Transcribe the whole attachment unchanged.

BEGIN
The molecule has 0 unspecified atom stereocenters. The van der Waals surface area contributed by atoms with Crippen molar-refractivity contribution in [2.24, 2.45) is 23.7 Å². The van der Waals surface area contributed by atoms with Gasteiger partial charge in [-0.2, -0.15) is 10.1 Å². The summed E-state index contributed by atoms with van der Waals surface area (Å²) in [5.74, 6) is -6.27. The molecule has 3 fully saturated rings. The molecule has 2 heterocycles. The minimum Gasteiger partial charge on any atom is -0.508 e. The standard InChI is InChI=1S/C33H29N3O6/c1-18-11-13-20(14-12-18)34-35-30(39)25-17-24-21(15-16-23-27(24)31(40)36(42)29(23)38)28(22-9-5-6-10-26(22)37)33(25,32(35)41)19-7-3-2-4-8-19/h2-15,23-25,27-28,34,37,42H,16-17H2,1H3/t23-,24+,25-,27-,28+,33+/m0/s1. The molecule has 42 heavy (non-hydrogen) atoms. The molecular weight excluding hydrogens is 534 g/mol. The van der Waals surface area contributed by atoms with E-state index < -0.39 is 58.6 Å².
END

The molecule has 0 unspecified atom stereocenters. The van der Waals surface area contributed by atoms with Crippen molar-refractivity contribution in [2.24, 2.45) is 23.7 Å². The van der Waals surface area contributed by atoms with Gasteiger partial charge in [-0.2, -0.15) is 10.1 Å². The summed E-state index contributed by atoms with van der Waals surface area (Å²) in [5.74, 6) is -6.27. The molecule has 3 fully saturated rings. The molecule has 2 heterocycles. The minimum Gasteiger partial charge on any atom is -0.508 e. The standard InChI is InChI=1S/C33H29N3O6/c1-18-11-13-20(14-12-18)34-35-30(39)25-17-24-21(15-16-23-27(24)31(40)36(42)29(23)38)28(22-9-5-6-10-26(22)37)33(25,32(35)41)19-7-3-2-4-8-19/h2-15,23-25,27-28,34,37,42H,16-17H2,1H3/t23-,24+,25-,27-,28+,33+/m0/s1. The molecule has 42 heavy (non-hydrogen) atoms. The molecular weight excluding hydrogens is 534 g/mol. The van der Waals surface area contributed by atoms with E-state index < -0.39 is 58.6 Å².